MEMBERS of the Parliamentary Committee for Land, Natural Resources and Environment have hinted that they are considering asking the National Assembly to form a select committee to thoroughly probe increased incidents of poaching in the country.
Responding to questions from journalists, the committee's chairman, Mr James Lembeli, said poaching has escalated in the country in recent months and the government does not seem to be taking any action.
There are also allegations circulating that certain big shots and senior government officials are involved in the illicit business.
Mr Lembeli was briefing reporters after meeting with officials from the Tanzania National Parks (TANAPA) and the Ministry of Lands, Housing and Human Settlement Development. "It is clear that they are scared to name those involved, thus the need for an independent committee appointed by Parliament that will investigate and name those involved without fear, because they will be protected by law," said Mr Lembeli.
The Kahama (CCM) legislator noted that laws must be changed to bring on board more severe punishments including exorbitant fines and long jail terms without the possibility of parole or presidential pardon. He cited as an example the release from prison by presidential pardon of one of the people convicted of killing one of the 'Kikwete rhinos.'
"Current laws are outdated, those found guilty of poaching are made to pay only 500,000/- which is very little for someone dealing in that business," he said. A report that was submitted to parliament last year, he said, showed that 30 elephants are killed by poachers on a daily basis, noting that with the recent increase in poaching the number might have doubled to 60.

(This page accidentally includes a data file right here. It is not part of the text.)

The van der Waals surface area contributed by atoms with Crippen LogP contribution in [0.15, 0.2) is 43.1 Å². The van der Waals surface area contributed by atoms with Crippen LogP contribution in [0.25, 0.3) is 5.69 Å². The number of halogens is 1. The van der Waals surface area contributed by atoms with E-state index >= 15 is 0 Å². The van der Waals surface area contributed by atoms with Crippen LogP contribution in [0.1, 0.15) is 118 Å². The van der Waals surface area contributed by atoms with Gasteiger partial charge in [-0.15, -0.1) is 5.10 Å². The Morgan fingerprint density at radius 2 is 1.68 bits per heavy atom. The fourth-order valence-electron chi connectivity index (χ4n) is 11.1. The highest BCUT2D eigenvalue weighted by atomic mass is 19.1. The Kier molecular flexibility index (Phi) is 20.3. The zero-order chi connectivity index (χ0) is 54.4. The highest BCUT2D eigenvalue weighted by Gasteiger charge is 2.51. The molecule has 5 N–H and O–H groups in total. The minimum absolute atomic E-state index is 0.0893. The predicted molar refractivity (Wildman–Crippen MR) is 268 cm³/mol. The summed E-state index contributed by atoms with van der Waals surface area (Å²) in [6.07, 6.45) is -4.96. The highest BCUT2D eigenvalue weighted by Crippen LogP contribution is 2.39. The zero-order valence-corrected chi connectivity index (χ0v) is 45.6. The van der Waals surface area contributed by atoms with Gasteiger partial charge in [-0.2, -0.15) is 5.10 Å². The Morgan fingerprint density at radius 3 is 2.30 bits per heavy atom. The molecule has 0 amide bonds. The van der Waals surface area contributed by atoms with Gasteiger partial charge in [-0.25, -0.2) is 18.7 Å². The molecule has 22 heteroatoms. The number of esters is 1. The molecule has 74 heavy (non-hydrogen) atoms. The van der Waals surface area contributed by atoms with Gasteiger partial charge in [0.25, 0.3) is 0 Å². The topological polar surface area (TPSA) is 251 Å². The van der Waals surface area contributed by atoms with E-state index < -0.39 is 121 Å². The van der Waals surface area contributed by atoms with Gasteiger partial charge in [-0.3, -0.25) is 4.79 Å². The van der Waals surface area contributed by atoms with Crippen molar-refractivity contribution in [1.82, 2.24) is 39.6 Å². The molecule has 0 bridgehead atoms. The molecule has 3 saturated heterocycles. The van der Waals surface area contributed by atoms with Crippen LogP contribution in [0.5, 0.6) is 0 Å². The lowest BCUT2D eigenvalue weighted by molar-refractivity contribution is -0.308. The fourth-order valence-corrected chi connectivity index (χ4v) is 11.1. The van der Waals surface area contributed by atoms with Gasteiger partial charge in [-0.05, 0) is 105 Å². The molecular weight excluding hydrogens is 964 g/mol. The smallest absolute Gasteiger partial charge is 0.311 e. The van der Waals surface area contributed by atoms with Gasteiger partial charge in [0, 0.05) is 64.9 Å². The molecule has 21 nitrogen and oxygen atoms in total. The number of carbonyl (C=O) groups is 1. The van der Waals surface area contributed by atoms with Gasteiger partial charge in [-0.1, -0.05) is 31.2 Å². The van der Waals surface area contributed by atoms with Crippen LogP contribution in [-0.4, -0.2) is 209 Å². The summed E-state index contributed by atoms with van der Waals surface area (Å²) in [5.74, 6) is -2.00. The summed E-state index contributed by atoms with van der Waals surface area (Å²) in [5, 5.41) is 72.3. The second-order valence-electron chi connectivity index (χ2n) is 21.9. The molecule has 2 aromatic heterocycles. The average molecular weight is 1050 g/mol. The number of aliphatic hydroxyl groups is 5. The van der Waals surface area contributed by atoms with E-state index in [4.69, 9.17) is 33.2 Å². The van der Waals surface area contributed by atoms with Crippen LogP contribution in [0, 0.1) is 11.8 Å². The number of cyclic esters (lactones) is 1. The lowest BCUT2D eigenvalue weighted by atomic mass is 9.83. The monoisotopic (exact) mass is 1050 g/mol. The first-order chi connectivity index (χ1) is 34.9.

He said poaching in the country has reached dangerous levels where security personnel are also noted of involvement, adding that the committee has for sometime now recommended to the government to take measures and address the problem.
A few years back, Mr Lembeni noted, the country faced similar problems and the population of elephants was reduced drastically due to poaching and the military had to intervene. "We need a similar special operation to ensure poaching is wiped out in the country to safeguard the dwindling population of elephants that's left," he explained.
He also revealed that elephants are not killed for their tusks alone but also the male private organs of the animals. "We were told and shown pictures during the last CITES meeting, we were all surprised. I have no idea why anyone would want the male parts of an elephant," he said.